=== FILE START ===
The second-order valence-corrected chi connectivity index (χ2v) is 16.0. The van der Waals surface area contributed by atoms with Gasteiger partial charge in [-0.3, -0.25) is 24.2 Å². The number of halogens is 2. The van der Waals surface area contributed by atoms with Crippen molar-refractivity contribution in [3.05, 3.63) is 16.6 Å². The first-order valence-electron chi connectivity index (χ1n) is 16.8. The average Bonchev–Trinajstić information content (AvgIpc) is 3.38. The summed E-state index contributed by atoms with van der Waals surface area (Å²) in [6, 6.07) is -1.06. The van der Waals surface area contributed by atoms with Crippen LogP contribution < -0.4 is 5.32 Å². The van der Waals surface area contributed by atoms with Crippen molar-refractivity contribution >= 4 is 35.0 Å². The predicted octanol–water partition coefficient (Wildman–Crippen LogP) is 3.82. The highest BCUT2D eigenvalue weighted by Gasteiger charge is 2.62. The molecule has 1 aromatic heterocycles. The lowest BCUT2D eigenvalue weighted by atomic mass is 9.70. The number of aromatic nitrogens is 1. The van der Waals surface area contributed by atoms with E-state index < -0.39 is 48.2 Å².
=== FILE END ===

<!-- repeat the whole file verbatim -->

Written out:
The second-order valence-corrected chi connectivity index (χ2v) is 16.0. The van der Waals surface area contributed by atoms with Gasteiger partial charge in [-0.3, -0.25) is 24.2 Å². The number of halogens is 2. The van der Waals surface area contributed by atoms with Crippen molar-refractivity contribution in [3.05, 3.63) is 16.6 Å². The first-order valence-electron chi connectivity index (χ1n) is 16.8. The average Bonchev–Trinajstić information content (AvgIpc) is 3.38. The summed E-state index contributed by atoms with van der Waals surface area (Å²) in [6, 6.07) is -1.06. The van der Waals surface area contributed by atoms with Crippen LogP contribution < -0.4 is 5.32 Å². The van der Waals surface area contributed by atoms with Crippen molar-refractivity contribution >= 4 is 35.0 Å². The predicted octanol–water partition coefficient (Wildman–Crippen LogP) is 3.82. The highest BCUT2D eigenvalue weighted by Gasteiger charge is 2.62. The molecule has 1 aromatic heterocycles. The lowest BCUT2D eigenvalue weighted by atomic mass is 9.70. The number of aromatic nitrogens is 1. The van der Waals surface area contributed by atoms with E-state index < -0.39 is 48.2 Å².